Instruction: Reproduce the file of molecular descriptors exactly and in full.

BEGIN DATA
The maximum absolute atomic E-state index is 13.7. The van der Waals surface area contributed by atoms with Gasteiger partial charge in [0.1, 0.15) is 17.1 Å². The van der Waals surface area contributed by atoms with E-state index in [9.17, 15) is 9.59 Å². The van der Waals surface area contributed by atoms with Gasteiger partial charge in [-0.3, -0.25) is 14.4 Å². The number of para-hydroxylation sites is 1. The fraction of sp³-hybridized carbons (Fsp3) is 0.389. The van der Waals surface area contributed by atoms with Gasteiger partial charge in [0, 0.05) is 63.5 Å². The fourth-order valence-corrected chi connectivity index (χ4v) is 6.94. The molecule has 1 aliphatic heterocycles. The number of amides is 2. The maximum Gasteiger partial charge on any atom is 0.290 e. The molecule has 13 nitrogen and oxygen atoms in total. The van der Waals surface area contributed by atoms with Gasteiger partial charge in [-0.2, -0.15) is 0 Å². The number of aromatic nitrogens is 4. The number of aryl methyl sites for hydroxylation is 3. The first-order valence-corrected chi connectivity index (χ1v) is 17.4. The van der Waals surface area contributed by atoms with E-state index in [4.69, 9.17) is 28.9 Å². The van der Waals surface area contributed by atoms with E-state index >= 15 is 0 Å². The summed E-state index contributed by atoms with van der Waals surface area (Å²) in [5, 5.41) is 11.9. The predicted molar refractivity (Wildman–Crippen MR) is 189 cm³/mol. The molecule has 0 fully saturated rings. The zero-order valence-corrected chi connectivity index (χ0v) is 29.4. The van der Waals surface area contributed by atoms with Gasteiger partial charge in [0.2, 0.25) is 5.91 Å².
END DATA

The maximum absolute atomic E-state index is 13.7. The van der Waals surface area contributed by atoms with Gasteiger partial charge in [0.1, 0.15) is 17.1 Å². The van der Waals surface area contributed by atoms with E-state index in [9.17, 15) is 9.59 Å². The van der Waals surface area contributed by atoms with Gasteiger partial charge in [-0.3, -0.25) is 14.4 Å². The number of para-hydroxylation sites is 1. The fraction of sp³-hybridized carbons (Fsp3) is 0.389. The van der Waals surface area contributed by atoms with Gasteiger partial charge in [0, 0.05) is 63.5 Å². The fourth-order valence-corrected chi connectivity index (χ4v) is 6.94. The molecule has 1 aliphatic heterocycles. The number of amides is 2. The maximum Gasteiger partial charge on any atom is 0.290 e. The molecule has 13 nitrogen and oxygen atoms in total. The van der Waals surface area contributed by atoms with Gasteiger partial charge in [-0.2, -0.15) is 0 Å². The number of aromatic nitrogens is 4. The number of aryl methyl sites for hydroxylation is 3. The first-order valence-corrected chi connectivity index (χ1v) is 17.4. The van der Waals surface area contributed by atoms with E-state index in [4.69, 9.17) is 28.9 Å². The van der Waals surface area contributed by atoms with E-state index >= 15 is 0 Å². The summed E-state index contributed by atoms with van der Waals surface area (Å²) in [5, 5.41) is 11.9. The predicted molar refractivity (Wildman–Crippen MR) is 189 cm³/mol. The molecule has 0 fully saturated rings. The zero-order valence-corrected chi connectivity index (χ0v) is 29.4. The van der Waals surface area contributed by atoms with Gasteiger partial charge in [0.2, 0.25) is 5.91 Å².